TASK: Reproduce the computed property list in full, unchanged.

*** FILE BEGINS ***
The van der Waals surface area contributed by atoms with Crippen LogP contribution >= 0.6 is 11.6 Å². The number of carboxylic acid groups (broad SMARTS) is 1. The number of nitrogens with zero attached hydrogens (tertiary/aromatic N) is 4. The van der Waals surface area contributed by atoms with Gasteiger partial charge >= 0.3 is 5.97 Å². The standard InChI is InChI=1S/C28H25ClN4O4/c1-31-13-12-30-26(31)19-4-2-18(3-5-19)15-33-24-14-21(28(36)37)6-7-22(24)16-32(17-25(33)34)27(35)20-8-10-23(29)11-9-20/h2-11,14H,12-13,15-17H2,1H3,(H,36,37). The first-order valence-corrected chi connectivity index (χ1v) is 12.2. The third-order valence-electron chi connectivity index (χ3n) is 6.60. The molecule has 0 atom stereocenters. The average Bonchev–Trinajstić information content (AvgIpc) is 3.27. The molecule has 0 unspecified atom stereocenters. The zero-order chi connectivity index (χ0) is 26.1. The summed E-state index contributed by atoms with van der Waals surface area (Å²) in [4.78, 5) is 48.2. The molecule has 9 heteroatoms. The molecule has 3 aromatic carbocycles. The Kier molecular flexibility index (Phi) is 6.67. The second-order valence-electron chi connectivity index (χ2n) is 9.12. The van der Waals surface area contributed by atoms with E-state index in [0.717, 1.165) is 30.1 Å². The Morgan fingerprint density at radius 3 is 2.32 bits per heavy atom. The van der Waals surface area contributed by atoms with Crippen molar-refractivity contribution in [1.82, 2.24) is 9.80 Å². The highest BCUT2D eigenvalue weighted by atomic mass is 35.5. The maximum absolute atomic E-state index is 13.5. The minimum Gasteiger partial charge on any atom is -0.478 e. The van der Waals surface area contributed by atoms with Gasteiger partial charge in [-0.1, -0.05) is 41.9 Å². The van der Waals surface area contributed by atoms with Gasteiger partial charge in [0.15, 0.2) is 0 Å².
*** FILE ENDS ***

The van der Waals surface area contributed by atoms with Crippen LogP contribution >= 0.6 is 11.6 Å². The number of carboxylic acid groups (broad SMARTS) is 1. The number of nitrogens with zero attached hydrogens (tertiary/aromatic N) is 4. The van der Waals surface area contributed by atoms with Gasteiger partial charge >= 0.3 is 5.97 Å². The standard InChI is InChI=1S/C28H25ClN4O4/c1-31-13-12-30-26(31)19-4-2-18(3-5-19)15-33-24-14-21(28(36)37)6-7-22(24)16-32(17-25(33)34)27(35)20-8-10-23(29)11-9-20/h2-11,14H,12-13,15-17H2,1H3,(H,36,37). The first-order valence-corrected chi connectivity index (χ1v) is 12.2. The third-order valence-electron chi connectivity index (χ3n) is 6.60. The molecule has 0 atom stereocenters. The average Bonchev–Trinajstić information content (AvgIpc) is 3.27. The molecule has 0 unspecified atom stereocenters. The zero-order chi connectivity index (χ0) is 26.1. The summed E-state index contributed by atoms with van der Waals surface area (Å²) in [4.78, 5) is 48.2. The molecule has 9 heteroatoms. The molecule has 3 aromatic carbocycles. The Kier molecular flexibility index (Phi) is 6.67. The second-order valence-electron chi connectivity index (χ2n) is 9.12. The van der Waals surface area contributed by atoms with E-state index in [0.717, 1.165) is 30.1 Å². The Morgan fingerprint density at radius 3 is 2.32 bits per heavy atom. The van der Waals surface area contributed by atoms with Crippen molar-refractivity contribution in [1.82, 2.24) is 9.80 Å². The highest BCUT2D eigenvalue weighted by atomic mass is 35.5. The maximum absolute atomic E-state index is 13.5. The minimum Gasteiger partial charge on any atom is -0.478 e. The van der Waals surface area contributed by atoms with Gasteiger partial charge in [-0.1, -0.05) is 41.9 Å². The van der Waals surface area contributed by atoms with Gasteiger partial charge in [0.15, 0.2) is 0 Å².